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Publication numberUS20080023406 A1
Publication typeApplication
Application numberUS 11/638,007
Publication dateJan 31, 2008
Filing dateDec 13, 2006
Priority dateJul 28, 2006
Publication number11638007, 638007, US 2008/0023406 A1, US 2008/023406 A1, US 20080023406 A1, US 20080023406A1, US 2008023406 A1, US 2008023406A1, US-A1-20080023406, US-A1-2008023406, US2008/0023406A1, US2008/023406A1, US20080023406 A1, US20080023406A1, US2008023406 A1, US2008023406A1
InventorsJames Rulon Young Rawson, Shane Alan Gernand, Brian Christopher Moore
Original AssigneeGeneral Electric Company
Export CitationBiBTeX, EndNote, RefMan
External Links: USPTO, USPTO Assignment, Espacenet
Water filtration systems and methods
US 20080023406 A1
Abstract
A pitcher filter cartridge for removing contaminants from water includes a housing defining a chamber. The housing further defines at least one inlet opening and at least one outlet opening. A first adsorption medium is contained within the chamber and configured to facilitate removing insoluble colloidal lead from the water.
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Claims(20)
1. A pitcher filter cartridge for removing contaminants from water, said pitcher filter cartridge comprising:
a housing defining a chamber, said housing further defining at least one inlet opening and at least one outlet opening; and
a first adsorption medium contained within said chamber and configured to facilitate removing insoluble colloidal lead from the water.
2. A pitcher filter cartridge in accordance with claim 1 wherein said first adsorption medium comprises a positively charged adsorption medium configured to facilitate removing negatively charged insoluble colloidal lead from the water.
3. A pitcher filter cartridge in accordance with claim 2 wherein said positively charged adsorption medium is configured to facilitate removing negatively charged arsenic from the water.
4. A pitcher filter cartridge in accordance with claim 2 wherein said positively charged adsorption medium further comprises activated alumina.
5. A pitcher filter cartridge in accordance with claim 4 wherein said activated alumina further comprises crystalline boehmite.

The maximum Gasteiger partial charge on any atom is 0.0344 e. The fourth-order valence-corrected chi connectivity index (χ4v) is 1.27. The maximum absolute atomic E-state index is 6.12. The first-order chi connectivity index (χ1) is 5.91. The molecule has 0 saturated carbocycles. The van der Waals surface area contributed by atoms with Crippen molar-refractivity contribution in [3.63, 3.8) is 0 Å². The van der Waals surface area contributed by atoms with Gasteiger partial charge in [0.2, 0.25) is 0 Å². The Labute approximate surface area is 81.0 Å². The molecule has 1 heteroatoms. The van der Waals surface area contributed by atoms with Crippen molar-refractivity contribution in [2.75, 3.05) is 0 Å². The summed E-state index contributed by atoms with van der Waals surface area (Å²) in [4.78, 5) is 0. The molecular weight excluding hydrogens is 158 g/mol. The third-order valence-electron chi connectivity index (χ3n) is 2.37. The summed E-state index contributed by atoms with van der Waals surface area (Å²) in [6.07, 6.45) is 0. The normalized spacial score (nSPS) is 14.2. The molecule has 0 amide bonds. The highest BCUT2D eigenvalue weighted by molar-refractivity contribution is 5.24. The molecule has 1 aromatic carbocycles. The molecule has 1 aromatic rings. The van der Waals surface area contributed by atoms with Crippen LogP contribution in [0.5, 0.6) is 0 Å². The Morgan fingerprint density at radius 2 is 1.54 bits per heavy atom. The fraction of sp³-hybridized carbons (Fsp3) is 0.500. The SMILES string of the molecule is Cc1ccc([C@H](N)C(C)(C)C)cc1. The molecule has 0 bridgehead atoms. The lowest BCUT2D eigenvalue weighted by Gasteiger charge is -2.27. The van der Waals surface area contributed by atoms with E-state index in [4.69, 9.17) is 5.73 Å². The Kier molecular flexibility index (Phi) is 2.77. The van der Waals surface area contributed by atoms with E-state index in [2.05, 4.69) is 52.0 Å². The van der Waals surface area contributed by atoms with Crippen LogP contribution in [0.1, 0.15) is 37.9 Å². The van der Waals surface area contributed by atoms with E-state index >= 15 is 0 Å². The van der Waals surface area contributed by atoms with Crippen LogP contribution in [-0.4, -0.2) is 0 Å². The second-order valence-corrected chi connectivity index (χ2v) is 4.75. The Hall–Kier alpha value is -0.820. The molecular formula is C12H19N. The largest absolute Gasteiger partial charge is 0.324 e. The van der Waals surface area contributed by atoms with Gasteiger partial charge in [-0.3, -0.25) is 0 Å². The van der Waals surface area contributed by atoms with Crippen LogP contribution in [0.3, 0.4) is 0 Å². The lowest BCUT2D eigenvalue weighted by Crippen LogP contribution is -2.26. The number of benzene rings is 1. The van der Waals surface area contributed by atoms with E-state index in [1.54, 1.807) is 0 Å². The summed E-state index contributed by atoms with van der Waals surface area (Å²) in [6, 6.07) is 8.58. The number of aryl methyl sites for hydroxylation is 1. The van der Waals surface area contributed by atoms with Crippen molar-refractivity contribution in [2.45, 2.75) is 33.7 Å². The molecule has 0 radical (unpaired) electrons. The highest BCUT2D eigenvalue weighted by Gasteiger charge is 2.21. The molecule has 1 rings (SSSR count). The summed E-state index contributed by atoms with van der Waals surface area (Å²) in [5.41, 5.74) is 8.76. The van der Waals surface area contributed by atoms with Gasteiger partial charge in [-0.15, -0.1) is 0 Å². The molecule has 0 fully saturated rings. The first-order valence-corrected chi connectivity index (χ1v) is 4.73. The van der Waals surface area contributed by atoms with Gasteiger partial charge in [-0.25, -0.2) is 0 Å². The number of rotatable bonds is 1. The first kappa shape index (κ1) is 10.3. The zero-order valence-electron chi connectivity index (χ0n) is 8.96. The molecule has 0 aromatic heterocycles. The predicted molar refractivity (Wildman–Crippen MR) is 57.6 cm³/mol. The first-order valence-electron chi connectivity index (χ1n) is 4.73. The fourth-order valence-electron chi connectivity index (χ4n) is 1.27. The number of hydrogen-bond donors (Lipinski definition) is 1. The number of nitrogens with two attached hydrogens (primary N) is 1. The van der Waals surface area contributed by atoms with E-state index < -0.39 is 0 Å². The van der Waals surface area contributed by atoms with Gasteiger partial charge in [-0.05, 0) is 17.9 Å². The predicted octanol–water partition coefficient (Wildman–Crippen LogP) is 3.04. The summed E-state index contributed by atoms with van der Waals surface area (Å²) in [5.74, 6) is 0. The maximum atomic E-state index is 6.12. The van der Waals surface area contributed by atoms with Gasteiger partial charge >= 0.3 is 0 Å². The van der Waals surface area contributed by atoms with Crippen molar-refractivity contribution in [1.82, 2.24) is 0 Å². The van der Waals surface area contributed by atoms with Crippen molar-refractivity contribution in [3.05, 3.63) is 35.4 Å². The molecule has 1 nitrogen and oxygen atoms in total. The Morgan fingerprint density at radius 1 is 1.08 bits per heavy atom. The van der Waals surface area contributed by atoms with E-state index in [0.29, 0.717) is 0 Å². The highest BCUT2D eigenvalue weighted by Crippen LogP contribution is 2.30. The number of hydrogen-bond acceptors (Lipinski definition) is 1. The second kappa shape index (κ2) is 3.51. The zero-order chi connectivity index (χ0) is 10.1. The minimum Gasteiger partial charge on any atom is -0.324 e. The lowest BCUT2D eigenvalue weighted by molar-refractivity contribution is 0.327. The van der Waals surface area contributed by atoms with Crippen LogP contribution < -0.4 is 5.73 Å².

6. A pitcher filter cartridge in accordance with claim 1 further comprising a second adsorption medium contained within said chamber, said second adsorption medium comprising a negatively charged adsorption medium configured to facilitate removing positively charged soluble lead.
7. A pitcher filter cartridge in accordance with claim 1 further comprising granular activated carbon contained within said chamber, said granular activated carbon configured to facilitate removing at least one of chlorine, taste and odor from the water.
8. A pitcher filter cartridge in accordance with claim 1 wherein said at least one inlet opening is defined within a top portion of said housing and said at least one outlet opening is defined within a bottom portion of said housing.
9. A pitcher filter cartridge in accordance with claim 1 wherein said housing further comprises a cap coupled to said housing, said cap defining a plurality of inlet openings and configured to enclose said chamber.
10. A pitcher filter assembly for removing contaminants from water, said pitcher filter assembly comprising:
a pitcher filter cartridge configured to receive unfiltered water, said filter cartridge comprising:
a housing defining a chamber, at least one inlet opening through a top portion of said housing and at least one outlet opening through a bottom portion of said housing; and
at least one adsorption medium contained within said chamber, said at least one adsorption medium configured to adsorb insoluble colloidal lead to facilitate removing insoluble colloidal lead from the water.
11. A pitcher filter assembly in accordance with claim 10 wherein said at least one adsorption medium is configured to adsorb soluble lead to facilitate removing soluble lead from the water.
12. A pitcher filter assembly in accordance with claim 10 wherein said at least one adsorption medium comprises a positively charged adsorption medium configured to facilitate removing negatively charged insoluble colloidal lead from the water.
13. A pitcher filter assembly in accordance with claim 12 wherein said positively charged adsorption medium is configured to facilitate removing negatively charged arsenic from the water.
14. A pitcher filter assembly in accordance with claim 12 wherein said positively charged adsorption medium further comprises activated alumina.
15. A pitcher filter assembly in accordance with claim 12 wherein said at least one adsorption medium comprises a negatively charged adsorption medium configured to facilitate removing positively charged soluble lead.
16. A pitcher filter assembly in accordance with claim 10 further comprising granular activated carbon contained within said chamber, said granular activated carbon configured to facilitate removing at least one of chlorine, taste and odor from the water.
17. A method for removing contaminants from water, said method comprising: